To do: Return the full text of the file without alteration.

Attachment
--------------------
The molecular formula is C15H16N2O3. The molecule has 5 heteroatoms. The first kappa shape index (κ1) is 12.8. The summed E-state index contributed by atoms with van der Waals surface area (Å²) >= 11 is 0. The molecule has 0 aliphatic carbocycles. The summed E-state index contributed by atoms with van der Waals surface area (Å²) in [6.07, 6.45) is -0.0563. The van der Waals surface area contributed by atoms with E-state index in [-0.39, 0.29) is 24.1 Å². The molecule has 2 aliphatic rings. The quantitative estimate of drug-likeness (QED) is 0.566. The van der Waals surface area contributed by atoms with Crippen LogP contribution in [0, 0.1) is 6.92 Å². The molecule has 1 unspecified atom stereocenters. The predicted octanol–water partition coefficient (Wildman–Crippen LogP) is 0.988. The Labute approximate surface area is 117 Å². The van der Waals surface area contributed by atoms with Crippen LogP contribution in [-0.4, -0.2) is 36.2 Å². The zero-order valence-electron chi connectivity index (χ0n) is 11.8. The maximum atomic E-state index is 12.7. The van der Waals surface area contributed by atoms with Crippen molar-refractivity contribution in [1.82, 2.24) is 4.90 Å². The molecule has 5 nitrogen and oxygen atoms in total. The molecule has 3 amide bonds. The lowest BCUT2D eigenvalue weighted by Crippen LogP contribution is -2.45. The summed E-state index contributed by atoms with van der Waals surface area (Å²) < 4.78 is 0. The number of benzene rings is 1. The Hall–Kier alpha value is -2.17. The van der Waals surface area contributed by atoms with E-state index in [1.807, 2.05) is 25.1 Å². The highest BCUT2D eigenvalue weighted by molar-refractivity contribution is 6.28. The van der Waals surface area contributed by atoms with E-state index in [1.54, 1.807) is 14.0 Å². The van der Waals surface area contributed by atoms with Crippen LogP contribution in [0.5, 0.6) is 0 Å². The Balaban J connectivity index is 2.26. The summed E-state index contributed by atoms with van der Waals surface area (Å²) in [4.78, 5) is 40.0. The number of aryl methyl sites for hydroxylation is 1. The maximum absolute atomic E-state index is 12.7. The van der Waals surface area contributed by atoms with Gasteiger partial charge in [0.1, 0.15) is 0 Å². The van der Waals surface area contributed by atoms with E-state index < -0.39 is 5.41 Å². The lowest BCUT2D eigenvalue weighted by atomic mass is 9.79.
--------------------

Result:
The molecular formula is C15H16N2O3. The molecule has 5 heteroatoms. The first kappa shape index (κ1) is 12.8. The summed E-state index contributed by atoms with van der Waals surface area (Å²) >= 11 is 0. The molecule has 0 aliphatic carbocycles. The summed E-state index contributed by atoms with van der Waals surface area (Å²) in [6.07, 6.45) is -0.0563. The van der Waals surface area contributed by atoms with E-state index in [-0.39, 0.29) is 24.1 Å². The molecule has 2 aliphatic rings. The quantitative estimate of drug-likeness (QED) is 0.566. The van der Waals surface area contributed by atoms with Crippen LogP contribution in [0, 0.1) is 6.92 Å². The molecule has 1 unspecified atom stereocenters. The predicted octanol–water partition coefficient (Wildman–Crippen LogP) is 0.988. The Labute approximate surface area is 117 Å². The van der Waals surface area contributed by atoms with Crippen LogP contribution in [-0.4, -0.2) is 36.2 Å². The zero-order valence-electron chi connectivity index (χ0n) is 11.8. The maximum atomic E-state index is 12.7. The van der Waals surface area contributed by atoms with Crippen molar-refractivity contribution in [1.82, 2.24) is 4.90 Å². The molecule has 5 nitrogen and oxygen atoms in total. The molecule has 3 amide bonds. The lowest BCUT2D eigenvalue weighted by Crippen LogP contribution is -2.45. The summed E-state index contributed by atoms with van der Waals surface area (Å²) < 4.78 is 0. The number of benzene rings is 1. The Hall–Kier alpha value is -2.17. The van der Waals surface area contributed by atoms with E-state index in [1.807, 2.05) is 25.1 Å². The highest BCUT2D eigenvalue weighted by molar-refractivity contribution is 6.28. The van der Waals surface area contributed by atoms with E-state index in [1.54, 1.807) is 14.0 Å². The van der Waals surface area contributed by atoms with Crippen LogP contribution in [0.5, 0.6) is 0 Å². The Balaban J connectivity index is 2.26. The summed E-state index contributed by atoms with van der Waals surface area (Å²) in [4.78, 5) is 40.0. The number of aryl methyl sites for hydroxylation is 1. The maximum absolute atomic E-state index is 12.7. The van der Waals surface area contributed by atoms with Gasteiger partial charge in [0.1, 0.15) is 0 Å². The van der Waals surface area contributed by atoms with E-state index < -0.39 is 5.41 Å². The lowest BCUT2D eigenvalue weighted by atomic mass is 9.79.